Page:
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Everyone Can Learn To Code
by Jamie Fristrom on 12/10/13 01:31:00 pm   Expert Blogs   Featured Blogs

The following blog post, unless otherwise noted, was written by a member of Gamasutra’s community.
The thoughts and opinions expressed are those of the writer and not Gamasutra or its parent company.

 

Hey, this hour of code thing is kind of cool. Sofia kind of lost interest after about 15 minutes. "I'm tired of making the zombie find the flower" but I told her she could stay up past her bedtime if she worked on it more and she's game.

Let me tell you, I've totally turned around on this issue. I used to be the sort of asshole who said "there are people who can grok pointers and people who can't" - using that Harvard research as my crutch, the research that said, "Here are points where people wash out of our computer science program:"

  1. just understanding that computers execute things one after the other - this is what Hour of Code seems like it will be really good at teaching
  2. pointers
  3. recursion
  4. concurrency (which is kinda the opposite of #1. funny old world)

But just because these are the points where people wash out of CS programs doesn't necessarily mean that those people were flat-out incapable of understanding these concepts. It probably just means that Harvard's sink-or-swim teaching methods kind of sucked.

New research shows that old 'fixed mindset' kind of thinging creates self-fulfilling prophecies that lmit people. It's toxic. The problem with saying, "Why are you trying to draw? You can't draw," is that people actually believe you. We have to overcome that last-century 'you must be naturally talented or don't bother' sort of thinking if we want to accomplish stuff.

Me, I'm lucky. Coming from a supportive you-can-do-it sort of family, I just enjoyed learning how to program. I got off on it. When I discovered pointers and recursion my head exploded with possibilities. Not everyone's going to be like me, and it's going to be hard work for them to grok those concepts, but I firmly believe that almost anyone can do it if they put in the effort. And the benefits are enormous - if, for example, you're a game designer or producer, and you learn to code, you're no longer beholden to other people to make things happen. You can make a game by yourself. And you can probably get a decent-paying job somewhere.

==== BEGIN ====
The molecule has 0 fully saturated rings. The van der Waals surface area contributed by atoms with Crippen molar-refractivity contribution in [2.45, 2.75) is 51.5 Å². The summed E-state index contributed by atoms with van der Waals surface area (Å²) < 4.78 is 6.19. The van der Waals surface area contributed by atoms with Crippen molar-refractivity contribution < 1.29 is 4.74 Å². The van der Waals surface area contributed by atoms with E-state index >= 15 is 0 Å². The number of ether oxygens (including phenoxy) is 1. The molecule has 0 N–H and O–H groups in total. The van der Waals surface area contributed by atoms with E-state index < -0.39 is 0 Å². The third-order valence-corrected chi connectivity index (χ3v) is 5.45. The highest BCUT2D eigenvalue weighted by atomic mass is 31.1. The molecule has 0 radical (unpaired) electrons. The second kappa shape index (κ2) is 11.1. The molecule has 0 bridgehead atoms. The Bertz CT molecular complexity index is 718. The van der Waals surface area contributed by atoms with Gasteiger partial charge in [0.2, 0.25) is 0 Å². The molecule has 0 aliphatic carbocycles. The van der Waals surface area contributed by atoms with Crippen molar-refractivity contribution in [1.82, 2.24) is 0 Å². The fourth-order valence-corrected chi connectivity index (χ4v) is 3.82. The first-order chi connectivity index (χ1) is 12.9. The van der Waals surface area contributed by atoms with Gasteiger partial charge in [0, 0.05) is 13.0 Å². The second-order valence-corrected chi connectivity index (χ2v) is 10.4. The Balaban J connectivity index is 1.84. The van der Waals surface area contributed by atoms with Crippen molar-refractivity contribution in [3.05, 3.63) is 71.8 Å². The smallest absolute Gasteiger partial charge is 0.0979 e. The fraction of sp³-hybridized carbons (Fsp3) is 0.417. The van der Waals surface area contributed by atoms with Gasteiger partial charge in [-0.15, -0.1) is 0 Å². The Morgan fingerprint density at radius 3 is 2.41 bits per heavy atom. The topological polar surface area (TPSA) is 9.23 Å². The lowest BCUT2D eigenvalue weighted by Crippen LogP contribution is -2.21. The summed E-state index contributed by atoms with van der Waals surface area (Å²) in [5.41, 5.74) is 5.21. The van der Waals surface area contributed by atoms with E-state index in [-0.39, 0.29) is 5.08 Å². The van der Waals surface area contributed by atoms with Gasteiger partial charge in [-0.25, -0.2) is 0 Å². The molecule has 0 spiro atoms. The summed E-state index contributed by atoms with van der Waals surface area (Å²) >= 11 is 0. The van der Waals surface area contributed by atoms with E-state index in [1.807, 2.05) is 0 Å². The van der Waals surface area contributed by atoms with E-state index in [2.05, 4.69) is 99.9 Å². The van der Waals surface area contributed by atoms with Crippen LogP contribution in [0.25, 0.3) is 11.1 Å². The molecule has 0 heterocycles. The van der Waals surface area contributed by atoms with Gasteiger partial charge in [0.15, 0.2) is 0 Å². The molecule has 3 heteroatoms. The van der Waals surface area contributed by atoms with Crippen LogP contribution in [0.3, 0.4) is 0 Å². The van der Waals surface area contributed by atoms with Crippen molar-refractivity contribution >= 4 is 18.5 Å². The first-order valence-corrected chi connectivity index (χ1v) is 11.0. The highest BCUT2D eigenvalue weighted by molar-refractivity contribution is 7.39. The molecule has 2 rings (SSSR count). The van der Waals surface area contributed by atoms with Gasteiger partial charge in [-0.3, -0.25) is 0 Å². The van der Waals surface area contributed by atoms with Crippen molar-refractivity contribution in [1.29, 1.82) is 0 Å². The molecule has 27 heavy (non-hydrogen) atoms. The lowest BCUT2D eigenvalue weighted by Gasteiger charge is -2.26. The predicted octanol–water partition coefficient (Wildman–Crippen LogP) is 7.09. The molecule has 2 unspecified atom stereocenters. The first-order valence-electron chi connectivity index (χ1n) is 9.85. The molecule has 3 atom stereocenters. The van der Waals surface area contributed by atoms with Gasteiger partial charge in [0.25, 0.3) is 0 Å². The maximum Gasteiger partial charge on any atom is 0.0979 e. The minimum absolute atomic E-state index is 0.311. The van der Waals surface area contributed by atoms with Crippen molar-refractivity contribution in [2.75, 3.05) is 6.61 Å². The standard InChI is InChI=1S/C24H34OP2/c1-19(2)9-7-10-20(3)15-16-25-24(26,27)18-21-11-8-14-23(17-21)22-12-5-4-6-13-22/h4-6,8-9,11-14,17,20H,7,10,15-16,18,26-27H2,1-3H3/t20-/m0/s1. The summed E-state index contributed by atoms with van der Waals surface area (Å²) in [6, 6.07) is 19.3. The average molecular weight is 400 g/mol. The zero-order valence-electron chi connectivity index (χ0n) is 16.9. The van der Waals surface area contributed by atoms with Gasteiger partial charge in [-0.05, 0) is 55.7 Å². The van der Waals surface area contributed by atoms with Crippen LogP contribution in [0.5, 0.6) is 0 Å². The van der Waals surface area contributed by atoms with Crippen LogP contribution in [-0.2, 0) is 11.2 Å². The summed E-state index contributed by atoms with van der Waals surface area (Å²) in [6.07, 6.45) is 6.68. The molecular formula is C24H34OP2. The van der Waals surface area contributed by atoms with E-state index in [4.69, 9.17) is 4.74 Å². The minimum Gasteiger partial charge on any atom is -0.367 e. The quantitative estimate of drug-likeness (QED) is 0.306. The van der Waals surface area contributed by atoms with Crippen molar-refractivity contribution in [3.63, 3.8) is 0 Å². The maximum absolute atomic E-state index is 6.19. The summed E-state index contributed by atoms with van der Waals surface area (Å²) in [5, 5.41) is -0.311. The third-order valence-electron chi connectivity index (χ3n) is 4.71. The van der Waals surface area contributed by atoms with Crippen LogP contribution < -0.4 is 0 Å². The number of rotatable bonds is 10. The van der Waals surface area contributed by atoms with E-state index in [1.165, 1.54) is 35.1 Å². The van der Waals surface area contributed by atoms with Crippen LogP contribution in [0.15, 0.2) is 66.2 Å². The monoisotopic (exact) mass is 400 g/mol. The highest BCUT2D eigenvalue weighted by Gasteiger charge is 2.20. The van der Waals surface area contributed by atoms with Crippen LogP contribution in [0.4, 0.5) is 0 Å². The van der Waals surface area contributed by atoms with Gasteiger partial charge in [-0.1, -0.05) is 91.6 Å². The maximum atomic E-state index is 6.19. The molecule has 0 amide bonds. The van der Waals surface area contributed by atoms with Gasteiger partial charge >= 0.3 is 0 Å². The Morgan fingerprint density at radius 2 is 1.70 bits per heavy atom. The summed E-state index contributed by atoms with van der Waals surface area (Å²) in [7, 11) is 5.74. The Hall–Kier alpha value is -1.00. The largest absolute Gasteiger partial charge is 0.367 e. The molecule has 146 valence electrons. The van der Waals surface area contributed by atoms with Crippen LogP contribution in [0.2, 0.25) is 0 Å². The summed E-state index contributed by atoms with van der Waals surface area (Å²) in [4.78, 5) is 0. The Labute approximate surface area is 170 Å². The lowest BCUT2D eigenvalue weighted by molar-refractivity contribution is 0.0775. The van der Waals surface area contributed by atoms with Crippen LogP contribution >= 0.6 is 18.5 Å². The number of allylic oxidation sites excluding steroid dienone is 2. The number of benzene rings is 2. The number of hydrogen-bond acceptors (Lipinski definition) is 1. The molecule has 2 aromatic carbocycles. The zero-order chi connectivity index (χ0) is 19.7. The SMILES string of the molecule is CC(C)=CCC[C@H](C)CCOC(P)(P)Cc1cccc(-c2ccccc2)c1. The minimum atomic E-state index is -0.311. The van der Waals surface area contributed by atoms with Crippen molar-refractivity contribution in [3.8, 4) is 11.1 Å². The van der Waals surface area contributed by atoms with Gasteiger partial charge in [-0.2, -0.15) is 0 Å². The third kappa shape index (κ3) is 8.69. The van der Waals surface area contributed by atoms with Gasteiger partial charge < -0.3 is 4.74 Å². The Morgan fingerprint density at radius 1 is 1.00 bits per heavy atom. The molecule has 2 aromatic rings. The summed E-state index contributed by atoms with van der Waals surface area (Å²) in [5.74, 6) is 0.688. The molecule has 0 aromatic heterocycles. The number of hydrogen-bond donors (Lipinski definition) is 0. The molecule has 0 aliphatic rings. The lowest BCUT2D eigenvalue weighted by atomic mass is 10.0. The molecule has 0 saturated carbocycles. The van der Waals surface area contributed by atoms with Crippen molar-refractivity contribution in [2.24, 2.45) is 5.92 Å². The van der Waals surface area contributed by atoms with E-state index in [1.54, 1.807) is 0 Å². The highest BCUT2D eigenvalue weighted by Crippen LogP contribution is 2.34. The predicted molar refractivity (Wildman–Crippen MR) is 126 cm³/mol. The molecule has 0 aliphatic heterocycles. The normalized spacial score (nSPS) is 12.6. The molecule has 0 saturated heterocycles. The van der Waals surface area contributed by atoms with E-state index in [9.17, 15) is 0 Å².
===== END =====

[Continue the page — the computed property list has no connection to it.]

There's another sticking point besides the four I just listed above. Someone recently told me that they've tried to learn to code, and they can work through tutorials and whatnot, but when it comes time to create something original they don't know where to begin.

Well, most coders avoid creating something original. We run a code wizard that generates our windowing app for us, or use someone else's engine, or cut and paste some code off the internet. The swinging-and-wallrunning character code in Energy Hook started with the Unity character controller as a base. Eventually you'll find you've replaced the handle and you've replaced the blade and you've got a knife that's totally yours. No shame in that. (Though there may be a few dick-swinging coders out there who do try to shame you for it. Try to ignore them.) Coders are allowed to plagiarize away their blank-page-syndrome in a way that novelists aren't.

Jake the Dog time:

Going beyond Jake the Dog, there's been research that shows people are usually overconfident when they first try to learn something. There's this curve where they think they're good, then they train some more and realize how far they have to go and think they suck, and then they actually get good and they think they're good again.